I don't normally receive offers such as these, but I was approached by a reporter from Global News in Toronto to provide my thoughts on the NHL Playoffs and social media. I do tweet quite a bit when the mood strikes me, but I like to observe others who provide some insight and humor via Twitter. Needless to say, I happily accepted the offer to provide my thoughts on social media in the NHL Playoffs, so the following is the article written and posted on the Global News site.
I really want to thank Miss Nicole Bogart for this opportunity. She made the interview very easy, and she was a pleasure to talk to during our short conversation. If you'd like, please follow her on Twitter at @nlynnbogart to pass on your thoughts on the article. Here is Miss Bogart's article. Enjoy!
The 'social' playoffs: How to watch the NHL playoffs on social mediaTORONTO – No one has ever tweeted about a Leafs playoff game – and not for lack of trying.
Arguably one of the most talked about teams in the league, Toronto has been noticeably absent from the post season for nine years – two years before Twitter launched and long before the craze of hashtags, @replies and trending topics began.
In fact, no one has ever posted a Facebook status update celebrating a playoff game win for the Leafs – unless there was a Leafs fan studying at Harvard University in 2004, where CEO Mark Zuckerberg had just launched a student version of the social network, called "The Facebook."
Social media has played a huge role in the 2012/2013 NHL season – starting with fan outrage surrounding a six-month long lockout that resulted in a shortened season.
Sites like Facebook and Twitter will undoubtedly play an equally important role for NHL fans over the next two months, as teams fight for the coveted Stanley Cup.
"For a lot of fans social media is now pretty much an indispensable part of how they watch hockey and certainly in the playoffs it will be a major part," said Sean McIndoe, author of the hockey blog Down Goes Brown.
According to McIndoe (@DownGoesBrown), who has just over 59,000 followers on Twitter, social media has become an integral part of the hockey-watching community.
No longer are fans just sitting on the couch watching the game, they are watching the game with their laptops or mobile devices at arm’s reach – ready to tweet, blog and comment every minute of the game, said McIndoe.
Recent research surrounding Canadian's TV viewing habits supports McIndoe’s theory.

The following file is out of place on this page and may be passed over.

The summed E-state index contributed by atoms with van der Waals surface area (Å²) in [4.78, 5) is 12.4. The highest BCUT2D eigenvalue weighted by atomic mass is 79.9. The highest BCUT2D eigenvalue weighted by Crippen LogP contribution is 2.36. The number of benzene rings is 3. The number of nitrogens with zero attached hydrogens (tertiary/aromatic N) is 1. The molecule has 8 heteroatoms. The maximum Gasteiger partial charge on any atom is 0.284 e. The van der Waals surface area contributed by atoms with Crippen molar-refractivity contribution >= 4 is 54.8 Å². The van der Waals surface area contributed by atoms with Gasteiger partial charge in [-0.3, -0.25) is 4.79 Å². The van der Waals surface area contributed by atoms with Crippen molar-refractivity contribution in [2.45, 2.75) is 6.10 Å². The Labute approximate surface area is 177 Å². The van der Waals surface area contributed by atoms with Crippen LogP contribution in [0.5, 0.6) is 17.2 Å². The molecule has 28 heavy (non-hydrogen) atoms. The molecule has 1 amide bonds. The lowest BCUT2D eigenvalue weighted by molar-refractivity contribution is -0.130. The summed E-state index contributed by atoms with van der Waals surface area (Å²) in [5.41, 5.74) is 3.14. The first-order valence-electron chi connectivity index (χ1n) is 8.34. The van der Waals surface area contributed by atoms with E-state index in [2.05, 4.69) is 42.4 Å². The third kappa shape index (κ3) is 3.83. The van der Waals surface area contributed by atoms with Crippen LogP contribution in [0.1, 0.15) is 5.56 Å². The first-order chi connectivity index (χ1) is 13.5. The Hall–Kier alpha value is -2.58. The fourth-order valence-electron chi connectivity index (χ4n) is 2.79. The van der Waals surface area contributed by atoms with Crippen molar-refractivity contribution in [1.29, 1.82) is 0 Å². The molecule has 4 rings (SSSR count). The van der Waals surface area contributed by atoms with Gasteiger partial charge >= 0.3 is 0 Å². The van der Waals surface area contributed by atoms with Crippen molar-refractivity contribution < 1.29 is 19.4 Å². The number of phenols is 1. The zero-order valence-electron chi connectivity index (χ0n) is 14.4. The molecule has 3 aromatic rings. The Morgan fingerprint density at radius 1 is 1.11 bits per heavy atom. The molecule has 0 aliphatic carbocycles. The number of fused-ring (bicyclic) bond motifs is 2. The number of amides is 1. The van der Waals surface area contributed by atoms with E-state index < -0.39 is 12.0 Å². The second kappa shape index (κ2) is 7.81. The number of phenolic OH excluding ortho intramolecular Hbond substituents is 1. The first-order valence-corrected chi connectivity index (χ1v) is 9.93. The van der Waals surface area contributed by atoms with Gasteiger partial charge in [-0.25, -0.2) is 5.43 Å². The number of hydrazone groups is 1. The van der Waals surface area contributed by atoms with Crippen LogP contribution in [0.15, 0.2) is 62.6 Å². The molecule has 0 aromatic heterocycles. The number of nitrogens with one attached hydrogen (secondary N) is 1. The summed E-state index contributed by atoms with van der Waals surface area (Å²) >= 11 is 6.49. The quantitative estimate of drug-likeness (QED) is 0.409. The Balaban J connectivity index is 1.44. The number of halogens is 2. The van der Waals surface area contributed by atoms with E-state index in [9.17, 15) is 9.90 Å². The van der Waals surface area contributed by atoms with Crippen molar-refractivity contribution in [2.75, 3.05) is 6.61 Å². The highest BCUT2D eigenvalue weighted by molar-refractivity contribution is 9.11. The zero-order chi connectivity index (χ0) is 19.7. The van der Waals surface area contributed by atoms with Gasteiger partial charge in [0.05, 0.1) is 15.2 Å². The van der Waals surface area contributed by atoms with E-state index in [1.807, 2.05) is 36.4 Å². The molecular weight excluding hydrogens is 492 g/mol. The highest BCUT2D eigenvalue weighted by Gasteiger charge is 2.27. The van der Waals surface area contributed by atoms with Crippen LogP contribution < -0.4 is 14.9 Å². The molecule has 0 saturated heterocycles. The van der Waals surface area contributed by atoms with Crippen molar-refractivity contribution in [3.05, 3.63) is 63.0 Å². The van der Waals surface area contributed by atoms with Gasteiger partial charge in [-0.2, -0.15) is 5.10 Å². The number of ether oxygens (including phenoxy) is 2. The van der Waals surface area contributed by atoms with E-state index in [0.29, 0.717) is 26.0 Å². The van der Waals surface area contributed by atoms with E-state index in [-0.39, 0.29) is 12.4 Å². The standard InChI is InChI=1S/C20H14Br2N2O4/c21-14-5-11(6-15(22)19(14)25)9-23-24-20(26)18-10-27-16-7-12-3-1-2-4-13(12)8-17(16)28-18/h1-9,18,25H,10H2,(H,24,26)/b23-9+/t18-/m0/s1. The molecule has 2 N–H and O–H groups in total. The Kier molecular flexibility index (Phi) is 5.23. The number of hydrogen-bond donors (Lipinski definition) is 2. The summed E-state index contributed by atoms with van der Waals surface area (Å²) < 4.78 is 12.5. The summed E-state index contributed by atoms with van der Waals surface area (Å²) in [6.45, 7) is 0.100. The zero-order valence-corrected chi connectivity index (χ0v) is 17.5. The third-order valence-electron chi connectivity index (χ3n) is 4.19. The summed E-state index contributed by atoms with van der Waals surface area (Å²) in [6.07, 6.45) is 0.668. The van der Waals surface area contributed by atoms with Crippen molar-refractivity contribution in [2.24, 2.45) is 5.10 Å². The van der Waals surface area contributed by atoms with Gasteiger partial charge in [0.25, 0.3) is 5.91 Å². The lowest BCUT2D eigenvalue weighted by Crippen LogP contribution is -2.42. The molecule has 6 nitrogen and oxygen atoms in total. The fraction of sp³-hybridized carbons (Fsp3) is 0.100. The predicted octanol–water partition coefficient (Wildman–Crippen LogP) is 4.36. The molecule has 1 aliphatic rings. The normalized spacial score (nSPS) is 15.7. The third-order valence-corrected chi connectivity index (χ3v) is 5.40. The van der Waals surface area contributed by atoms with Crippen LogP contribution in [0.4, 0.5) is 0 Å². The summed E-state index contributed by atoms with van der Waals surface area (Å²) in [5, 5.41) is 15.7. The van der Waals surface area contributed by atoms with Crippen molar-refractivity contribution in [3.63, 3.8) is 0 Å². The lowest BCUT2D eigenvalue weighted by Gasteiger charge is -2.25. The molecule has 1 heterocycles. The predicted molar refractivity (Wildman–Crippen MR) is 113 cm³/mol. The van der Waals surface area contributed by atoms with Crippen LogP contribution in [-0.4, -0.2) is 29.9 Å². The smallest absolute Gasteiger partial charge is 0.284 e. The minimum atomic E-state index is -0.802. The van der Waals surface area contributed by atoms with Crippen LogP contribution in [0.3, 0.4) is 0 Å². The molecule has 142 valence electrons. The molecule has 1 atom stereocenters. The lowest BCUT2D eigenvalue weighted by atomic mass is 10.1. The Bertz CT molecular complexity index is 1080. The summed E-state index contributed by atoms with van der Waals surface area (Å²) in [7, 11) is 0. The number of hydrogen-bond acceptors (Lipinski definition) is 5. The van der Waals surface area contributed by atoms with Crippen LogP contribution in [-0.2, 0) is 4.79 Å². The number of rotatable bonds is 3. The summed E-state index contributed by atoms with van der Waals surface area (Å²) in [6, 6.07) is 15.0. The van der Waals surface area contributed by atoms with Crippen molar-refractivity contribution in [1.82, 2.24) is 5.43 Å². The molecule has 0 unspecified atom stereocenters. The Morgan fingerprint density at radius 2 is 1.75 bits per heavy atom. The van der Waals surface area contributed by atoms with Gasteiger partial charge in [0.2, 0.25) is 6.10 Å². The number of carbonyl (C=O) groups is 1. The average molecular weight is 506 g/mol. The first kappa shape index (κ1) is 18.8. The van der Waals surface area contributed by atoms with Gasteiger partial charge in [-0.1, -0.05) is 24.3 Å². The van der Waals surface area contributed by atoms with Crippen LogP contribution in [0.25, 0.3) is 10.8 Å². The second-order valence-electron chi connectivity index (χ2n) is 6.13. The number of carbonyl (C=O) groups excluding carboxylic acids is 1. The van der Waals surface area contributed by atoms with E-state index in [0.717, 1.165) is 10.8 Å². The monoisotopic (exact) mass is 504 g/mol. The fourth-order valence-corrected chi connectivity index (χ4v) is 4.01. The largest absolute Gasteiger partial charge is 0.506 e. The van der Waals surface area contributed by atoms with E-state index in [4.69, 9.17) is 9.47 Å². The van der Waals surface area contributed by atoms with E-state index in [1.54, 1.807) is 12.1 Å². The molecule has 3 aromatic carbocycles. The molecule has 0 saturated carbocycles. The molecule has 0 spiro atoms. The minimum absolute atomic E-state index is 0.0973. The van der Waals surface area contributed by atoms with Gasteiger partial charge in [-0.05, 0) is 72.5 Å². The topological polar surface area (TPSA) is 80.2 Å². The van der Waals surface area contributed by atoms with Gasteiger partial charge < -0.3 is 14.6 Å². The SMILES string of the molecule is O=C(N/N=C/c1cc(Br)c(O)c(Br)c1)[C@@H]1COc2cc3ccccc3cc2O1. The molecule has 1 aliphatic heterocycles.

A report by the Media Technology Monitor found that 58 per cent of Canadians admit to multitaksing with an Internet-connected device while watching TV, and 26 per cent said they were always or almost always using the Internet while watching TV.
But the ability to connect with other fans – and create online rivalries that used to only be formed in the seats of arenas – is also an important part of how social media plays into hockey, according to Trevor Alexander (@TeebzHBIC), radio personality and author of the blog Hockey Blog in Canada.
"It's a good way for fans to connect," said Alexander.
"If you live in a city that’s a ways away from someone else, it's a good way for two communities to build up rivalries in terms of two teams."
This is even more important for fans in cities whose teams did not make the playoffs this year – like the Winnipeg Jets, Alexander's home team.
"There is still a really deep seeded hockey passion in Winnipeg. We didn't have the Jets for so long, so there is almost a fundamental following here for teams like Toronto, or Montreal and I think there is a still a huge push to follow the playoffs here in Winnipeg," said Alexander, who believes social media will help bring fans like himself closer to the fan-culture in the other cities they support.
The lead up to the playoffs has kept fans quite busy on social media – especially in markets with Leafs' fans.
"There is a hunger for social media for the fans, especially in Toronto," said Mike Smith (@projectsmith), Leafs writer for Fighting For Stanley blog.
"Twitter has been nonstop – I used Trends Map to see where certain trends are occurring – and last week you couldn’t look at that map without seeing #Playoffs in the Toronto market."